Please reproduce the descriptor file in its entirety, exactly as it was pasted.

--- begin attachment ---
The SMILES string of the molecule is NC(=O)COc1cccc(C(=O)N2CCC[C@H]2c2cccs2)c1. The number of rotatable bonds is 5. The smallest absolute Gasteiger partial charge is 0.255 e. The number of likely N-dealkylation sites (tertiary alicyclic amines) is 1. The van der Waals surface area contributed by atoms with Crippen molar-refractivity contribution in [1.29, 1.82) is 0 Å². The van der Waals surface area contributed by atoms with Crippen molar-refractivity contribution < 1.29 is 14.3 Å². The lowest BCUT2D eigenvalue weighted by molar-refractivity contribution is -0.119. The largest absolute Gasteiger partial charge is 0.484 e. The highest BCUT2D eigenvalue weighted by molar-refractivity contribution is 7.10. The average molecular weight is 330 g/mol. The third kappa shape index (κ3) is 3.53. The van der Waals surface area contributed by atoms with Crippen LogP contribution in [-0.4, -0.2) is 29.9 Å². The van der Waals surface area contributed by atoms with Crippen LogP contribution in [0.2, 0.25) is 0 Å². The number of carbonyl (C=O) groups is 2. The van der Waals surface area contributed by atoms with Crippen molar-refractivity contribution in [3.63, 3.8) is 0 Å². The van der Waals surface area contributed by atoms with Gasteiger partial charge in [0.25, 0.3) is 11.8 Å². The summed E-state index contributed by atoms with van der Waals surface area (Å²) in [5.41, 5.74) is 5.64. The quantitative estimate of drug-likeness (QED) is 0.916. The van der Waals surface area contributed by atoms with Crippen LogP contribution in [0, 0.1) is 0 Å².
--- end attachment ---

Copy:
The SMILES string of the molecule is NC(=O)COc1cccc(C(=O)N2CCC[C@H]2c2cccs2)c1. The number of rotatable bonds is 5. The smallest absolute Gasteiger partial charge is 0.255 e. The number of likely N-dealkylation sites (tertiary alicyclic amines) is 1. The van der Waals surface area contributed by atoms with Crippen molar-refractivity contribution in [1.29, 1.82) is 0 Å². The van der Waals surface area contributed by atoms with Crippen molar-refractivity contribution < 1.29 is 14.3 Å². The lowest BCUT2D eigenvalue weighted by molar-refractivity contribution is -0.119. The largest absolute Gasteiger partial charge is 0.484 e. The highest BCUT2D eigenvalue weighted by molar-refractivity contribution is 7.10. The average molecular weight is 330 g/mol. The third kappa shape index (κ3) is 3.53. The van der Waals surface area contributed by atoms with Crippen LogP contribution in [-0.4, -0.2) is 29.9 Å². The van der Waals surface area contributed by atoms with Crippen LogP contribution in [0.2, 0.25) is 0 Å². The number of carbonyl (C=O) groups is 2. The van der Waals surface area contributed by atoms with Crippen molar-refractivity contribution in [3.63, 3.8) is 0 Å². The van der Waals surface area contributed by atoms with Gasteiger partial charge in [0.25, 0.3) is 11.8 Å². The summed E-state index contributed by atoms with van der Waals surface area (Å²) in [5.41, 5.74) is 5.64. The quantitative estimate of drug-likeness (QED) is 0.916. The van der Waals surface area contributed by atoms with Crippen LogP contribution in [0, 0.1) is 0 Å².